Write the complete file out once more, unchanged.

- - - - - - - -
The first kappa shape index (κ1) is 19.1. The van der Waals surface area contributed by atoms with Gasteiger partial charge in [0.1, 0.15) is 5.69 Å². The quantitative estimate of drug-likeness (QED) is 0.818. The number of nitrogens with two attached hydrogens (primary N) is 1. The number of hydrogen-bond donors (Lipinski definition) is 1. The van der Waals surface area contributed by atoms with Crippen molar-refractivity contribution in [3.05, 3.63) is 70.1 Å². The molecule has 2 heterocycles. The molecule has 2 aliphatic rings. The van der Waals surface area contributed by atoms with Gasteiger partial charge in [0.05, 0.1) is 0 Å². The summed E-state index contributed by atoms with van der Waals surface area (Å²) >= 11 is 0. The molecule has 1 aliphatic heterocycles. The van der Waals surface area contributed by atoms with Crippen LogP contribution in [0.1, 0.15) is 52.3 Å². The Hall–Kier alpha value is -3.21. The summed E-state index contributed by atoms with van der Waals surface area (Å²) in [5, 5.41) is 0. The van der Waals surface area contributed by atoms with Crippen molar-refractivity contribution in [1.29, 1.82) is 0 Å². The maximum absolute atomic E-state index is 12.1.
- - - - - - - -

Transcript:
The first kappa shape index (κ1) is 19.1. The van der Waals surface area contributed by atoms with Gasteiger partial charge in [0.1, 0.15) is 5.69 Å². The quantitative estimate of drug-likeness (QED) is 0.818. The number of nitrogens with two attached hydrogens (primary N) is 1. The number of hydrogen-bond donors (Lipinski definition) is 1. The van der Waals surface area contributed by atoms with Crippen molar-refractivity contribution in [3.05, 3.63) is 70.1 Å². The molecule has 2 heterocycles. The molecule has 2 aliphatic rings. The van der Waals surface area contributed by atoms with Gasteiger partial charge in [0.05, 0.1) is 0 Å². The summed E-state index contributed by atoms with van der Waals surface area (Å²) >= 11 is 0. The molecule has 1 aliphatic heterocycles. The van der Waals surface area contributed by atoms with Crippen LogP contribution in [0.1, 0.15) is 52.3 Å². The Hall–Kier alpha value is -3.21. The summed E-state index contributed by atoms with van der Waals surface area (Å²) in [5, 5.41) is 0. The van der Waals surface area contributed by atoms with Crippen molar-refractivity contribution in [1.29, 1.82) is 0 Å². The maximum absolute atomic E-state index is 12.1.